Health Problem: Hemorrhoids are enlarged and/or symptomatic venous cushions in the rectum and anus. They are composed of clusters of vascular tissue, smooth muscle, and connective tissue. Symptomatic hemorrhoids are thought to develop when their supporting tissues deteriorate, causing abnormal downward displacement of the anal cushions and venous dilation. They can cause pain, bleeding, and discomfort that, if untreated, may worsen or lead to thrombosis.
Technology Description: Transanal hemorrhoidal dearterialization (THD) employs an anoscope or proctoscope combined with a Doppler transducer and light source to aid in the location of the terminal branches of the hemorrhoidal arteries and enable physicians to tie them off with sutures to decrease blood flow to the symptomatic hemorrhoid.
Controversy: There are many surgical procedures used to treat hemorrhoids when conservative measures are inadequate. Whether THD is more effective or less harmful than other procedures for the treatment of hemorrhoids requires evidence-based evaluation.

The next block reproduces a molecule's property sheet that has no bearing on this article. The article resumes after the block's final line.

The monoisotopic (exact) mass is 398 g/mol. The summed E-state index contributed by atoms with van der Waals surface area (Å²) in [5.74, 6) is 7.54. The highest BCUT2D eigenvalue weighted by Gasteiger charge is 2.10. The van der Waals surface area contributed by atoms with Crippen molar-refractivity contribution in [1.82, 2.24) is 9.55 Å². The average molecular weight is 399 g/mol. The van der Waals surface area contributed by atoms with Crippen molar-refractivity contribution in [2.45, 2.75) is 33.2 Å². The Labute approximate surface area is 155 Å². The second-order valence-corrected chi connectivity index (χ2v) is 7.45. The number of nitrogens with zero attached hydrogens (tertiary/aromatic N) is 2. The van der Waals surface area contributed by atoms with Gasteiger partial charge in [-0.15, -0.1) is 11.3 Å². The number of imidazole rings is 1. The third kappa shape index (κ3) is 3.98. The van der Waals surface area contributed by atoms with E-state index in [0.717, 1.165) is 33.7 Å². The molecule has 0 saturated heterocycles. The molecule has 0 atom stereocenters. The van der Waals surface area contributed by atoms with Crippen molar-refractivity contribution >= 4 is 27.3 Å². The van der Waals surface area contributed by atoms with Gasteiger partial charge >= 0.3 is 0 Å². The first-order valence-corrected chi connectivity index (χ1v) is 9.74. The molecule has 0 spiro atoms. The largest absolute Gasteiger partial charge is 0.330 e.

Key Questions: Relevant questions regarding THD include:
- How does the efficacy of THD compare with alternative procedures for treating hemorrhoids, including closed hemorrhoidectomy, open hemorrhoidectomy, stapled hemorrhoidopexy, suture ligation, and rubber band ligation?
- Do patients have less postoperative pain or shorter recuperation after THD?
- How does the safety of THD compare with these alternative procedures for hemorrhoid treatment, including operative complications and other safety concerns?
- Have definitive patient selection criteria been established for THD?
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